But the fact that the precise extinction rate is unknowable does not prove that the problem is imagined.
Braulio Dias, executive secretary of the Convention on Biological Diversity, says: "We know that the drivers behind species loss are mostly increasing - land conversion and degradation, pollution, climate change. And of course the human population is still growing and consumption is growing - and most of that consumption is not sustainable."
Professor Hubbell, too, thinks species loss is a serious issue, even though he believes it has been exaggerated.
There is, though, one other problem faced by anyone who wants to call attention to the issue - the fear that people are inclined to care more about so-called charismatic animals (mostly larger animals which we recognise) than the millions of nameless and microscopic organisms which are also included in species loss models.
Hubbell says we should be at least as concerned about such seemingly unimportant species.
"The proportion of the world's species that are charismatic organisms is really tiny," he says. "From a biomass point of view, this is a bacterial planet. It's a very parochial view to assume that we should care only about elephants and zebras."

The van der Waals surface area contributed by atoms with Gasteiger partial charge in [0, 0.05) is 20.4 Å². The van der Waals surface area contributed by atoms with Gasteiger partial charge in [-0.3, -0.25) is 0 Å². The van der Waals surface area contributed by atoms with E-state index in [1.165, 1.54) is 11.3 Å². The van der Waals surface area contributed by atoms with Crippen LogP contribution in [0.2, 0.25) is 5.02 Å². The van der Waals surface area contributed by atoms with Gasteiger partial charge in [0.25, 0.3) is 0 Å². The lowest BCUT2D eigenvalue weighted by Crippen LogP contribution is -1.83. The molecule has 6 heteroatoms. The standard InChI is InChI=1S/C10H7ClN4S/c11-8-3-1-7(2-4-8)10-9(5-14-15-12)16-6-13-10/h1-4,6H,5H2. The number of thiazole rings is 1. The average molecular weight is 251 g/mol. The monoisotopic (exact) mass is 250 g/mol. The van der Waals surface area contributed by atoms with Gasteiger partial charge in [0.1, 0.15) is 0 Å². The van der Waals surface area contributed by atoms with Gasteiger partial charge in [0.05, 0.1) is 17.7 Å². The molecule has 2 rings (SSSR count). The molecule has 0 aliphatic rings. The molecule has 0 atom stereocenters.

But if people do care more about charismatic animals than bacteria, which seems likely, then it might prove difficult to get those people to take the issue seriously unless such animals are threatened.
A number of charismatic species, or sub-species, have become extinct in the wild, but have been kept alive in captivity thanks to the efforts of enthusiasts and campaigners.
Others have gone extinct - like the Pyrenean Ibex or the Baiji river dolphin. But compared to the number of species which exist in the world, even taking the lowest estimates of that number, such known cases are very few.
According to IUCN data, for example, only one animal has been definitely identified as having gone extinct since 2000. It was a mollusc.
Additional reporting by Polly Hope